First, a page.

Brits in the EU

Private Ambulances reveal the pernicious truth of NHS privisation

The British Conservative party is an irony free zone these days. Despite her repeated proclamations, Theresa May turned out to be anything but 'strong and stable.' Then the Tories somehow found a 'magic money tree' growing over the grave of the Reverend Ian Paisley. And now the Health Secretary Jeremy Hunt has accused the world-renowned physicist Stephen Hawking of telling 'pernicious falsehoods' about his department's privatisation of the National Health Service. Conservative ministers must truly consider the electorate to be both stupid and blind.

On the south London streets around King's College Hospital, the truth stares you in the face. There, ambulances fill the parking bays, waiting for the call to action. But these are not the ambulances we'd expect from our nationalised health system; the vanity of their private operators ensures we know that. Because emblazoned on so many of the more idle vehicles are logos proclaiming the identities of their owners.

In London alone, NHS spending on private ambulances ballooned from £700,000 in 2011 to £10 million five years later - expenditure in 2015 touched the £12 million mark. Yet London isn't even the biggest spender; the South Central Ambulance Service, which covers the home counties, has long led the country in buying private patient transport, splashing out £13.6 million in 2015/16 on private ambulances to respond to emergencies. Nationwide, the NHS is splashing out more than £68million a year for private ambulances to answer 999 calls - a three-fold increase in just four years.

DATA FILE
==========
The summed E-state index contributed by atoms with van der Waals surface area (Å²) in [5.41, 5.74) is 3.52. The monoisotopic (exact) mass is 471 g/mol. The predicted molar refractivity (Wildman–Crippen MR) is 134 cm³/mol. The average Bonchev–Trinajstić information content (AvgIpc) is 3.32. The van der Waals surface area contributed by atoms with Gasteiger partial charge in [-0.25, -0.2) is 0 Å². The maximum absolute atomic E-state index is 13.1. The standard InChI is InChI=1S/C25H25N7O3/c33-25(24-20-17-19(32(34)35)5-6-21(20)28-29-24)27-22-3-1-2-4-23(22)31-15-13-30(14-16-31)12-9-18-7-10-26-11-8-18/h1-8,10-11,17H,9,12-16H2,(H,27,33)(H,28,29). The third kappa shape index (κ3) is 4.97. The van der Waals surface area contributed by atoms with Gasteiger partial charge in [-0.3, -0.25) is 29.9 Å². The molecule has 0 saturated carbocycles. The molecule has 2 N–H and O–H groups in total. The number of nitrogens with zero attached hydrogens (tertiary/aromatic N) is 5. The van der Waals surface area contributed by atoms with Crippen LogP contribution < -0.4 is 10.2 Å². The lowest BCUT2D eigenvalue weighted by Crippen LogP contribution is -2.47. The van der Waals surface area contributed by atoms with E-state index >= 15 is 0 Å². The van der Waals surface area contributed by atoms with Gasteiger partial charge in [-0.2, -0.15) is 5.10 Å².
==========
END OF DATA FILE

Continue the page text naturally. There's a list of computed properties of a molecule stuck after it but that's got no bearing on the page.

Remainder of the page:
Private Ambulances fill the streets around King's College Hospital, London

Perversely, the main cause of this reliance on the private sector is a lack of investment in the Health Service itself. This has left NHS Trusts unable to make the necessary capital expenditure for new vehicles and training, which means they've had to resort to the cheaper short-term option of bringing in private contractors. Yet as we've seen with previous such schemes (think PFI/PPP), cheaper upfront costs mean much greater expense in the medium to long term. And as with those private finance initiatives, these extra costs will be used as proof that a nationalised health service is too expensive, and will lead to the kind of fee payer/insurance system which Mr Hunt so vehemently denies is his aim.

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But cost is not the only problem. Up to March of this year, the Care Quality Commission (CQC) had carried out 70 inspections on independent ambulance companies, covering around one fifth of all those registered. The CQC "identified common concerns around poor medicines management, cleanliness and infection control practices and a lack of appropriate recruitment checks." Having so far published 39 reports on 33 of these companies, more than half have been ordered to improve and two have had contracts cancelled. The Times [paywall] reported that "the watchdog has taken the unusual step of writing to all 260 registered ambulance providers warning them about fundamental standards."

One of the worst offenders is a company called Coperforma. Having undercut the South East Coast Ambulance Service (SECAmb) to win the tender for transporting patients in the county of Sussex, they soon found themselves out of their depth. Less than a week after taking over in April 2016 they were already seeking to shift the blame, at the same time as apologising for delays in transfers. These 'delays' meant cancer patients missed oncology appointments; patients with kidney failure missed two or three dialysis sessions in a week; patients, relatives and NHS staff had to wait the best part of an hour to get through to the firm's phone lines; and Coperforma ambulances even turned up to collect patients who were already dead.